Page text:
Many years ago, I had a colleague who doted on his only son. At the slightest excuse, he would take the baby to a doctor. However, the child always had “low grade fever”. Finally, he took the baby to a renowned doctor at the All India Institute of Medical Sciences. After examining the baby thoroughly, the doctor advised: The baby is alright; he needs not medicine, but a healthy environment and good nourishment.

Likewise, our government has been giving all kinds of medicines to keep our education system healthy. It would do better to stop all medicines, but offer a healthy ambience instead.

Let us start with primary schools. There are students, as high as in Class 8, who cannot write a sentence in their native tongue, nor be able to say whether a simple question in arithmetic is a summation, subtraction, multiplication or division.

There are probably hundreds of millions who are deemed literate only because they can scribble their name. That is how literacy is measured in India.


The students’ excuse for their ignorance is that the teacher never takes classes. The situation was not like this earlier. Many of the people who reached top positions in my generation (and earlier) were products of municipal and government schools.

Quality in many of those schools has all but disappeared; many of them have even been closed because few parents are willing to send their children there.

The reason for this decline is, these days, teachers are selected not for their competence, but for their caste or proximity to local politicians.

Most of the schools that remain are so poorly furnished and maintained that they have no toilets, walls are not whitewashed; at times, there are not even roofs, let alone blackboards.

The minimum the state needs to do is provide an attractive environment to schools and check that there are basic facilities, and in a well-maintained condition. They should also see to it that teachers do attend.

The State governments may offer paucity of funds as an excuse. That is not true. They pay the teachers well, but have deliberately refrained from exercising discipline. They should also select only knowledgeable teachers – irrespective of caste.

Unfortunately, I have heard politicians say that if persons from reserved castes are not good enough, they should be trained to become good. They forget that for backward classes to become good they should get the best teachers, and not incompetent ones from the same caste.


If State governments feel they do not have enough money, they could let private enterprise to supplement the government finances.

For instance, they could support what are called “Charter schools” (popular in the US) where private supporters run the schools in existing premises.

If the premises are not good enough, the state could at least lease the land on which the schools stand and let the entrepreneur build better premises.

Ideally, a minimum of 20 per cent of the students should be allowed to be charged half the cost of running the school and only the remaining paid by the state to cater to the poorer 80 per cent.

Alternatively, new schools may be established in about a tenth of the villages with transport arranged for children to go there.

Then, in place of a one-teacher school, there will be at least ten teachers – and the absence of any one of them will not be a disaster it is when the single teacher absents himself or herself. The villages may be chosen wherever teachers are guaranteed the best accommodation.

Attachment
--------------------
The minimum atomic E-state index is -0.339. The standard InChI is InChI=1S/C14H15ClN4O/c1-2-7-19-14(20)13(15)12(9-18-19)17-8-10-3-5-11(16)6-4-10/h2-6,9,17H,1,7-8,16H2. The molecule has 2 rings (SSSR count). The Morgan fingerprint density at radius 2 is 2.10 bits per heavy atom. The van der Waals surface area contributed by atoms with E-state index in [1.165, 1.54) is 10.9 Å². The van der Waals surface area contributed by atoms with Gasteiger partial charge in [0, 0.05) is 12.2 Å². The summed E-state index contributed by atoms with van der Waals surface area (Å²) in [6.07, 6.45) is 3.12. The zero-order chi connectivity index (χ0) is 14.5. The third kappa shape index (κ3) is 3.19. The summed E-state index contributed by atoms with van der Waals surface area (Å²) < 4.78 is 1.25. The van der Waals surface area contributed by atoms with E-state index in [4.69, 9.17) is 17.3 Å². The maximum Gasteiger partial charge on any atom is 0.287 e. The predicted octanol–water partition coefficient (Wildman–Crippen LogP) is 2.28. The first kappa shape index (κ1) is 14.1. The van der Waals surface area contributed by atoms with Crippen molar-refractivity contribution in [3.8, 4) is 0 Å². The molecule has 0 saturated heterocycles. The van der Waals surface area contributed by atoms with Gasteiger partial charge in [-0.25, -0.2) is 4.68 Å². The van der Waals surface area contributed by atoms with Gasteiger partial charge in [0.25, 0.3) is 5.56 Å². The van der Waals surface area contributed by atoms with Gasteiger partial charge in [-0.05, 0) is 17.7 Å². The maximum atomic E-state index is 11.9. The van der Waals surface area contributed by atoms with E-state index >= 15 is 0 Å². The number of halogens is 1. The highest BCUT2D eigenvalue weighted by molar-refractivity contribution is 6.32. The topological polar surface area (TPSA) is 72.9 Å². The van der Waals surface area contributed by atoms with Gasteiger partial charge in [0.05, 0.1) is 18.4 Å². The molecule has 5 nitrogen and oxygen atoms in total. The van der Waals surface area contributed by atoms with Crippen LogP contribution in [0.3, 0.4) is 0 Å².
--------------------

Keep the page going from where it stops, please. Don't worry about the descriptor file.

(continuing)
There could be other solutions. The Right to Education is what the Centre has offered but it does not look like a good answer: It has a lot of compulsions but few incentives. What is needed is not compulsion but a helpful atmosphere. In particular, education inspectors should once again be brought into operation with the authority to regulate recalcitrant teachers, and above all, be kept free from political interference.

In any case, if there has to be reservation based on caste, that is best done at the earliest at age, say, five or six and not at age eighteen, after twelve years of bad education.

For instance, the best two or three per cent of poor pupils in each tehsil may be selected at age five tehsil-wise and given education absolutely free by the best available teachers. They may even be given an allowance, to cover their other costs – costs adjusted each year to inflation.

For five reasons, it is important that both rich children and the meritorious poor are mixed together. One, parents from poor families may not be articulate and may not be able to extract discipline from the teachers.

Two, if we have only meritorious students – the way the IITs used to have – one of the meritorious has to be the last in the class and that is very humiliating.

With, probably less able rich children, the meritorious poor are likely to avoid the humiliation of being the very last.

Three, rich children too need a good education, essentially because they are likely to get into positions of authority. Four, getting the the rich and the meritorious poor to learn together minimises unfair competition on the basis of influence.

Finally, the fees that the rich guarantee to pay become an indicator of quality because rich families will send their children only where education is good (and so too is child behaviour). Incidentally, good behaviour is inculcated only by well-behaved teachers.

Thus, we return to the basic issue. Good education can be imparted only by good teachers, whatever their caste may be. RTE will not work, so long as it prevents the most knowledgeable teachers from being recruited.

Read also: Quotas in education meaningless

(The author is a former Director, IIT, Madras. Response to >indiresan@ and > )

(To be continued)